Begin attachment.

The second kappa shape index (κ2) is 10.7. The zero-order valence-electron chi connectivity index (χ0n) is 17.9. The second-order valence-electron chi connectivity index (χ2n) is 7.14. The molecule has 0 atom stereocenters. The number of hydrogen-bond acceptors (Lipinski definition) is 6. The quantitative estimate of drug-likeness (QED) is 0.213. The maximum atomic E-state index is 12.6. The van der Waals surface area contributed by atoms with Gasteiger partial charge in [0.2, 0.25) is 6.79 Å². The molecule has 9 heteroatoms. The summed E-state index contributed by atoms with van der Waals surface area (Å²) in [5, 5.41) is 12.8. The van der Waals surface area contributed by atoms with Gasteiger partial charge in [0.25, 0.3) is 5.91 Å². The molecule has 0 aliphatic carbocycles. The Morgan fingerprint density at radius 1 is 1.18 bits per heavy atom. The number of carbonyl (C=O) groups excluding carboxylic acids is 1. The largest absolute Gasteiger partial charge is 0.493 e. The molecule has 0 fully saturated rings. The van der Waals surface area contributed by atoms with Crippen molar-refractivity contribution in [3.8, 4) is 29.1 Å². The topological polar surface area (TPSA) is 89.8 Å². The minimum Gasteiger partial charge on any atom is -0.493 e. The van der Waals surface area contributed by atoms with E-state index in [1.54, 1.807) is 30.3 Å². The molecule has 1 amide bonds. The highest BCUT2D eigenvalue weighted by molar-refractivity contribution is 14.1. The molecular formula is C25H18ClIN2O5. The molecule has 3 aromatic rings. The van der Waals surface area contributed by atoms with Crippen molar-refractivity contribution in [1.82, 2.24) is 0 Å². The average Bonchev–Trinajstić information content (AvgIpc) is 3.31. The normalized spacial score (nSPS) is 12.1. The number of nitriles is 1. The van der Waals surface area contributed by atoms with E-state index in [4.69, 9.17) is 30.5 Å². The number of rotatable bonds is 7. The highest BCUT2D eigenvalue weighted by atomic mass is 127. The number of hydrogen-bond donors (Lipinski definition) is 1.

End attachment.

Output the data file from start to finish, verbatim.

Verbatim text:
The second kappa shape index (κ2) is 10.7. The zero-order valence-electron chi connectivity index (χ0n) is 17.9. The second-order valence-electron chi connectivity index (χ2n) is 7.14. The molecule has 0 atom stereocenters. The number of hydrogen-bond acceptors (Lipinski definition) is 6. The quantitative estimate of drug-likeness (QED) is 0.213. The maximum atomic E-state index is 12.6. The van der Waals surface area contributed by atoms with Gasteiger partial charge in [0.2, 0.25) is 6.79 Å². The molecule has 9 heteroatoms. The summed E-state index contributed by atoms with van der Waals surface area (Å²) in [5, 5.41) is 12.8. The van der Waals surface area contributed by atoms with Gasteiger partial charge in [0.25, 0.3) is 5.91 Å². The molecule has 0 aliphatic carbocycles. The Morgan fingerprint density at radius 1 is 1.18 bits per heavy atom. The number of carbonyl (C=O) groups excluding carboxylic acids is 1. The largest absolute Gasteiger partial charge is 0.493 e. The molecule has 0 fully saturated rings. The van der Waals surface area contributed by atoms with Crippen molar-refractivity contribution in [3.8, 4) is 29.1 Å². The topological polar surface area (TPSA) is 89.8 Å². The minimum Gasteiger partial charge on any atom is -0.493 e. The van der Waals surface area contributed by atoms with E-state index in [1.54, 1.807) is 30.3 Å². The molecule has 1 amide bonds. The highest BCUT2D eigenvalue weighted by molar-refractivity contribution is 14.1. The molecular formula is C25H18ClIN2O5. The molecule has 3 aromatic rings. The van der Waals surface area contributed by atoms with Crippen molar-refractivity contribution in [1.82, 2.24) is 0 Å². The average Bonchev–Trinajstić information content (AvgIpc) is 3.31. The normalized spacial score (nSPS) is 12.1. The number of nitriles is 1. The van der Waals surface area contributed by atoms with E-state index in [4.69, 9.17) is 30.5 Å². The number of rotatable bonds is 7. The highest BCUT2D eigenvalue weighted by atomic mass is 127. The number of hydrogen-bond donors (Lipinski definition) is 1.